Collecting Articles and Features

The Enigmatic Royal Doulton Maori Jug

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Amidst the vast universe of Royal Doulton character jugs lies a gem that evokes mystery, history, and artistic finesse: the Royal Doulton Maori Jug. Despite the world-renowned reputation of Royal Doulton for its diverse collection, the Maori jug stands out due to its scarcity, intricate design, and the story it carries with it.

Royal Doulton Maori Jug
Royal Doulton Maori Jug. This example sold for £16,200 at Bonhams, December 2006.

The Maori character jug was a pilot produced in the years 1938 and 1939, crafted in a large, captivating size. Interestingly, the jug came out in two distinct versions. Though at least six instances of the jug have been documented, it is widely believed that a few might have discreetly made their way to retail outlets, waiting to be discovered.

The jug, model number D6080, was beautifully conceived to represent a native inhabitant of New Zealand and the Polynesian Islands. This representation wasn’t merely an abstraction but carried with it a depth of cultural reverence. It showcased the grinning face, detailed with tribal markings, embodying the essence of the Maori people. The green printed factory mark and the date code for 1939 validate its authenticity and production timeline.

A Tale of Its Creation

Behind this masterful creation stood the gifted hands of Harry Fenton. Having been approved in 1939, it’s a mystery as to why this art piece didn’t see its rightful place in the general range of Royal Doulton jugs. It was introduced to production at Nile Street just as World War Two began to cast its shadow across Europe. But the war’s tremors likely halted its full-scale production, leaving only a handful to make it to retail.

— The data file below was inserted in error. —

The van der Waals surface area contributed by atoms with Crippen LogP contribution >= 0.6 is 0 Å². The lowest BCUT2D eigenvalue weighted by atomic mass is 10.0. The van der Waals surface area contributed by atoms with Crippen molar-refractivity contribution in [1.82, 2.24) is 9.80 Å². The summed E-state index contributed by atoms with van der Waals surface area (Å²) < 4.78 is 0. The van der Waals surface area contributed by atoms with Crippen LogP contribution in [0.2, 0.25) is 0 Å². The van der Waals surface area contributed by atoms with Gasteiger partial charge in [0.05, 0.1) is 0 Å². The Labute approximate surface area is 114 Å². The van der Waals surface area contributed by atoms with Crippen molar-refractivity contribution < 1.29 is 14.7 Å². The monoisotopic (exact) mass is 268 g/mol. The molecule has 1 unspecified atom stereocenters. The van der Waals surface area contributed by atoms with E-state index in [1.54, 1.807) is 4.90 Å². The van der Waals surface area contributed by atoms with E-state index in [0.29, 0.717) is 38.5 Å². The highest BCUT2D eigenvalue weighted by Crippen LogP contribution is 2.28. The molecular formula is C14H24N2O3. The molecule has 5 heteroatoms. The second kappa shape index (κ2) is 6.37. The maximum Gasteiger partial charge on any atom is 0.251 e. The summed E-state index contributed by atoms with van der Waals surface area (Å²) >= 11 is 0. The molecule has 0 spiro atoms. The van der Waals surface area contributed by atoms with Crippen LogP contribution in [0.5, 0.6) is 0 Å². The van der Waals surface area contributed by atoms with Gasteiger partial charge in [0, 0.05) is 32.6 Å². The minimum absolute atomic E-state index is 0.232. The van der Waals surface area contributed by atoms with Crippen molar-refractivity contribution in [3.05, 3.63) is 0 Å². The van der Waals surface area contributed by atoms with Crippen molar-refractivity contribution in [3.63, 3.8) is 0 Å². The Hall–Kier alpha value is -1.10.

One of the Most Expensive Character Jugs at Auction

As with all things rare and beautiful, the Maori jug has become a cherished treasure among collectors. Few have the privilege of housing it in their private collections, knowing very well its value that runs into tens of thousands of Pounds. To put it into perspective, Bonhams, a famed auction house, sold one for a staggering £16,200 in December 2006 at London’s New Bond Street. A subsequent sale in March 2008 saw another jug fetching £11,500.

The Royal Doulton Maori jug is more than just a ceramic artifact. It’s a confluence of history, culture, and craftsmanship. Each known jug carries with it stories of a bygone era, the artistry of Harry Fenton, and the allure of the unknown reasons behind its limited production. For collectors and enthusiasts alike, it remains an elusive masterpiece, a testament to the ever-evolving world of art and collectibles.

Toby Jugs & Character Jugs

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